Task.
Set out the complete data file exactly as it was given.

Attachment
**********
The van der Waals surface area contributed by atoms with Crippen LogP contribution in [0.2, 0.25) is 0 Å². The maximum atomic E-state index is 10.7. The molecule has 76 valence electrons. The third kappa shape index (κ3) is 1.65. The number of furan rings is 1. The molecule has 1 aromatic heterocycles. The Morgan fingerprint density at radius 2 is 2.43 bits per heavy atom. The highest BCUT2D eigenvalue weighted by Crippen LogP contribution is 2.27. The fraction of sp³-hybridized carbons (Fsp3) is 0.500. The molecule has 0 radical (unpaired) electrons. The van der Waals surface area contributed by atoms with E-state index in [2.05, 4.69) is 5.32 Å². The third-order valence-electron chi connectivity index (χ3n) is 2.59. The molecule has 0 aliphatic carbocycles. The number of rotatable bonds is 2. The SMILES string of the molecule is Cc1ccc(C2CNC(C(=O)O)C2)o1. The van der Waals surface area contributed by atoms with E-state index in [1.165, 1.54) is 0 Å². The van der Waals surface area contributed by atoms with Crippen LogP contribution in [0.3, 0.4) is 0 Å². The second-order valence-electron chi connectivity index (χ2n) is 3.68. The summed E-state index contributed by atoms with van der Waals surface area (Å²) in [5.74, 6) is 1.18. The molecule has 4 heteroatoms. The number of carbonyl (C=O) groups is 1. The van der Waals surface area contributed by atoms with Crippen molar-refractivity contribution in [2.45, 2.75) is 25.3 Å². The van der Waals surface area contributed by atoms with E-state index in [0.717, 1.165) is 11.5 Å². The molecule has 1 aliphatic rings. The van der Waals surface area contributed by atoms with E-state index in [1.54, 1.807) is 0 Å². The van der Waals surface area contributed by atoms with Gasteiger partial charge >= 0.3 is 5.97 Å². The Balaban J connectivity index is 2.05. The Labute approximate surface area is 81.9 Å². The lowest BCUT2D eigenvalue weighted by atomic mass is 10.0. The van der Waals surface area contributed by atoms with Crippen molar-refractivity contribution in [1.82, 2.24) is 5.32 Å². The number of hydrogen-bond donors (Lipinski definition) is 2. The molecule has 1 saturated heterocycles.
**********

The van der Waals surface area contributed by atoms with Crippen LogP contribution in [0.2, 0.25) is 0 Å². The maximum atomic E-state index is 10.7. The molecule has 76 valence electrons. The third kappa shape index (κ3) is 1.65. The number of furan rings is 1. The molecule has 1 aromatic heterocycles. The Morgan fingerprint density at radius 2 is 2.43 bits per heavy atom. The highest BCUT2D eigenvalue weighted by Crippen LogP contribution is 2.27. The fraction of sp³-hybridized carbons (Fsp3) is 0.500. The molecule has 0 radical (unpaired) electrons. The van der Waals surface area contributed by atoms with E-state index in [2.05, 4.69) is 5.32 Å². The third-order valence-electron chi connectivity index (χ3n) is 2.59. The molecule has 0 aliphatic carbocycles. The number of rotatable bonds is 2. The SMILES string of the molecule is Cc1ccc(C2CNC(C(=O)O)C2)o1. The van der Waals surface area contributed by atoms with E-state index in [1.165, 1.54) is 0 Å². The van der Waals surface area contributed by atoms with Crippen LogP contribution in [0.3, 0.4) is 0 Å². The second-order valence-electron chi connectivity index (χ2n) is 3.68. The summed E-state index contributed by atoms with van der Waals surface area (Å²) in [5.74, 6) is 1.18. The molecule has 4 heteroatoms. The number of carbonyl (C=O) groups is 1. The van der Waals surface area contributed by atoms with Crippen molar-refractivity contribution in [2.45, 2.75) is 25.3 Å². The van der Waals surface area contributed by atoms with E-state index in [0.717, 1.165) is 11.5 Å². The molecule has 1 aliphatic rings. The van der Waals surface area contributed by atoms with E-state index in [1.54, 1.807) is 0 Å². The van der Waals surface area contributed by atoms with Gasteiger partial charge >= 0.3 is 5.97 Å². The Balaban J connectivity index is 2.05. The Labute approximate surface area is 81.9 Å². The lowest BCUT2D eigenvalue weighted by atomic mass is 10.0. The van der Waals surface area contributed by atoms with Crippen molar-refractivity contribution in [1.82, 2.24) is 5.32 Å². The number of hydrogen-bond donors (Lipinski definition) is 2. The molecule has 1 saturated heterocycles.